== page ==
[23] SPOON RIVER ANTHOLOGY (Manayunk Roxborough Art Center): Fringe review

Spoon River Anthology 2013 Philly Fringe reviewAlmost one hundred years ago, Edgar Lee Masters began publishing poems from the point of view of the deceased residents of Spoon River, a lightly-fictionalized version of the small towns he grew up in. The dead of SPOON RIVER ANTHOLOGY no longer worry about how they appear to their neighbors, and this grants them a power to re-form themselves into better, more genuine selves.

The same can be said of the cast, made up of mostly non-actors (the majority are local poets). The costumes come straight from the actors’ own closets and the accents are all over the map, but none of that really matters here, because the performances glow with a warm openness. According to director Patti Allis Mengers, each actor chose which of Masters’ poems to read, based on which speak to them personally. That’s likely the reason why, although the performances are sometimes overly showy, they never feel like recitations. [Laurel Hill Cemetery] September 7-8, 2013. fringearts.ticketleap.com/spoon-river-anthology.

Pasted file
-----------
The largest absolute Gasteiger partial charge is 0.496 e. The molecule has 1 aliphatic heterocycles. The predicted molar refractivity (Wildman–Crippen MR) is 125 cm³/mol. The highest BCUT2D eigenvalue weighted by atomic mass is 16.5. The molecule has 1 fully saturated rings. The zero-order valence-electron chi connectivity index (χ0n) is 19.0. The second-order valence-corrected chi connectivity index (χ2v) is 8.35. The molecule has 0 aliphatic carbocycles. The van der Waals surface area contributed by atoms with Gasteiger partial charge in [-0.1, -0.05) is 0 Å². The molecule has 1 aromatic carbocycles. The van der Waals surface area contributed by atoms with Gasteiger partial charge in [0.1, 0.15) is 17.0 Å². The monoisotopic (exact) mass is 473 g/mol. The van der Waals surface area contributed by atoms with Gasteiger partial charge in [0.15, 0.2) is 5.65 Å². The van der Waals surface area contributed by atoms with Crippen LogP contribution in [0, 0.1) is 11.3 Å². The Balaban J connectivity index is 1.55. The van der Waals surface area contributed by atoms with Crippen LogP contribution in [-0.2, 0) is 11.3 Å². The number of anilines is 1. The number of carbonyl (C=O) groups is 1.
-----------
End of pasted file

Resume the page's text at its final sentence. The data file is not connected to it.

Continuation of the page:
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JB Farley

JB Farley is a longtime Fringe fanatic and know-it-all. He won Philadelphia Magazine's 2012 Best of Philly award for his quizzo hosting skills. Test your wits with him on Mondays at Strangeloves, Tuesdays at the Locust Bar, Wednesdays at Era, Thursdays at Southhouse and Memphis Tap Room (summers only), and Sundays at Local 44.